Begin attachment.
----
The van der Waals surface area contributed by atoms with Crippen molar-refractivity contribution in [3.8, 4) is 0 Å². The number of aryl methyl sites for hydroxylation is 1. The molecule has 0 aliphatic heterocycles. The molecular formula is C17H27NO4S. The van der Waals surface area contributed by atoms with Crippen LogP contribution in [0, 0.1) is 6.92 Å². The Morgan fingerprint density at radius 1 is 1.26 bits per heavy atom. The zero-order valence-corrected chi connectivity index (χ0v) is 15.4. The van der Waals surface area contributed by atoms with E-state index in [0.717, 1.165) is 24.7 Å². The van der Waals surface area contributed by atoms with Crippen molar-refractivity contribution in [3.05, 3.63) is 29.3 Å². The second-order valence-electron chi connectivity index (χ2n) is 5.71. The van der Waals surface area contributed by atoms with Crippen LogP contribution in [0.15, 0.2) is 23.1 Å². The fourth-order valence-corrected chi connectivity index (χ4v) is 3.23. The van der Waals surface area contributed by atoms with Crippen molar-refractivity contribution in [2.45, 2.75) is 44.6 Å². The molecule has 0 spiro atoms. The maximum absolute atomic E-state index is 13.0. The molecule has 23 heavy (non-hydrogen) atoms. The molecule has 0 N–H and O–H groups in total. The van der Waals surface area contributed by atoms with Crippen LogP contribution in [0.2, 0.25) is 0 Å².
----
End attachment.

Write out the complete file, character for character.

The van der Waals surface area contributed by atoms with Crippen molar-refractivity contribution in [3.8, 4) is 0 Å². The number of aryl methyl sites for hydroxylation is 1. The molecule has 0 aliphatic heterocycles. The molecular formula is C17H27NO4S. The van der Waals surface area contributed by atoms with Crippen LogP contribution in [0, 0.1) is 6.92 Å². The Morgan fingerprint density at radius 1 is 1.26 bits per heavy atom. The zero-order valence-corrected chi connectivity index (χ0v) is 15.4. The van der Waals surface area contributed by atoms with E-state index in [0.717, 1.165) is 24.7 Å². The van der Waals surface area contributed by atoms with Crippen molar-refractivity contribution in [3.05, 3.63) is 29.3 Å². The second-order valence-electron chi connectivity index (χ2n) is 5.71. The van der Waals surface area contributed by atoms with Crippen LogP contribution in [0.15, 0.2) is 23.1 Å². The fourth-order valence-corrected chi connectivity index (χ4v) is 3.23. The van der Waals surface area contributed by atoms with Crippen molar-refractivity contribution in [2.45, 2.75) is 44.6 Å². The molecule has 0 spiro atoms. The maximum absolute atomic E-state index is 13.0. The molecule has 23 heavy (non-hydrogen) atoms. The molecule has 0 N–H and O–H groups in total. The van der Waals surface area contributed by atoms with Crippen LogP contribution in [0.2, 0.25) is 0 Å².